The Zukers are like any other parents, already thinking about school while their child is just a toddler. They want to examine their options for kindergarten.
"Of course, it's very important. It just shapes who they are for the rest of their life," said parent Genevieve Zuker.
All-day kindergarten was offered in more schools this year. And the state intends to offer it in every school in the near future. Washington thinks it will save resources later if kids are prepared early-on. We learned our big three local districts all fell below the state average overall, when it came to the assessment of kids entering kindergarten.
The study evaluated kids on things like social-emotional skills, language, math and more. Most five- and six-year-olds in the Tri-Cities were performing at a level of a three- to five-year-old. The fewest number of kids performing below their age level were in Kennewick.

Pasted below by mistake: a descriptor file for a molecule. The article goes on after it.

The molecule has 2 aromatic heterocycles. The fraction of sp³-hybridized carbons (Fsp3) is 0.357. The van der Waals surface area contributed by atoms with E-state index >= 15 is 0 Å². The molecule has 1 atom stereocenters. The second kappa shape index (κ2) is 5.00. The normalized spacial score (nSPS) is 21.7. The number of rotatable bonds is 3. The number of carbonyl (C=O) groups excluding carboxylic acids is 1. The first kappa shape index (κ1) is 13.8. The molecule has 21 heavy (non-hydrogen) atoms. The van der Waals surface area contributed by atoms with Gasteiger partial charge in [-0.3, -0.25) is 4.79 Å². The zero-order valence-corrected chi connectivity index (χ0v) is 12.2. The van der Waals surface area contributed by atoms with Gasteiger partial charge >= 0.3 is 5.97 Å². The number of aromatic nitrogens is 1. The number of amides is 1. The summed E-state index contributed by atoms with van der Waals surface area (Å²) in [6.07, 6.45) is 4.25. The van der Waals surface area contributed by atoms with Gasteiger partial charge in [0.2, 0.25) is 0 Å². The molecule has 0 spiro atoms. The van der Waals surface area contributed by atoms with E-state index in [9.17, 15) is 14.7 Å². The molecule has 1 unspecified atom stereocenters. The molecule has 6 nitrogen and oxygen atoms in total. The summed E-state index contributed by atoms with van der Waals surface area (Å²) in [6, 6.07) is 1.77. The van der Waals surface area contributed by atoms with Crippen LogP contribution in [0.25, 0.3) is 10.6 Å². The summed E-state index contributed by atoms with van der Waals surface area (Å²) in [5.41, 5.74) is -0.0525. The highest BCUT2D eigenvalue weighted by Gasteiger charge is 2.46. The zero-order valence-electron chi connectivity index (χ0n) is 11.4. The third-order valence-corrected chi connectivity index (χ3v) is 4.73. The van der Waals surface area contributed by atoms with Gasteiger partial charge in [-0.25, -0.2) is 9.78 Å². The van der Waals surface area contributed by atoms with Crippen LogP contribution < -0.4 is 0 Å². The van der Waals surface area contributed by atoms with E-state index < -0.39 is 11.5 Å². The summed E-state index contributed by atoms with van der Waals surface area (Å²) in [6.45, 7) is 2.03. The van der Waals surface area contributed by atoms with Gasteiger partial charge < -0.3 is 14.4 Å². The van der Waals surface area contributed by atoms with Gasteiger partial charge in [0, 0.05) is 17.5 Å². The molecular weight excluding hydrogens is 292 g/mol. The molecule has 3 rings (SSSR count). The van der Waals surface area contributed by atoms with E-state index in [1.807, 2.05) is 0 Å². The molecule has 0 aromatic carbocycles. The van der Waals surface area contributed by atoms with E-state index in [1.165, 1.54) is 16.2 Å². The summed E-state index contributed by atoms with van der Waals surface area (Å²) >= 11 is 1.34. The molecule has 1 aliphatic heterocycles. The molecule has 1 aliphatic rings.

"We're always excited when our kids do really well, especially to see that our young kids are coming prepared for school," said Assistant Superintendent of Elementary Education Greg Fancher.
Kennewick officials attribute the good work to Ready for Kindergarten and ECEAP, two pre-K programs. More than 200 kids in the district participate in ECEAP, and almost 40 spots are available for the program in Richland. In Pasco, the program doesn't exist. Pasco's pre-K offering is limited to kids with disabilities. Reps know that early intervention prevents extra work later.
"But where they start is a really important issue, because it's very difficult to catch kids up," added Fancher.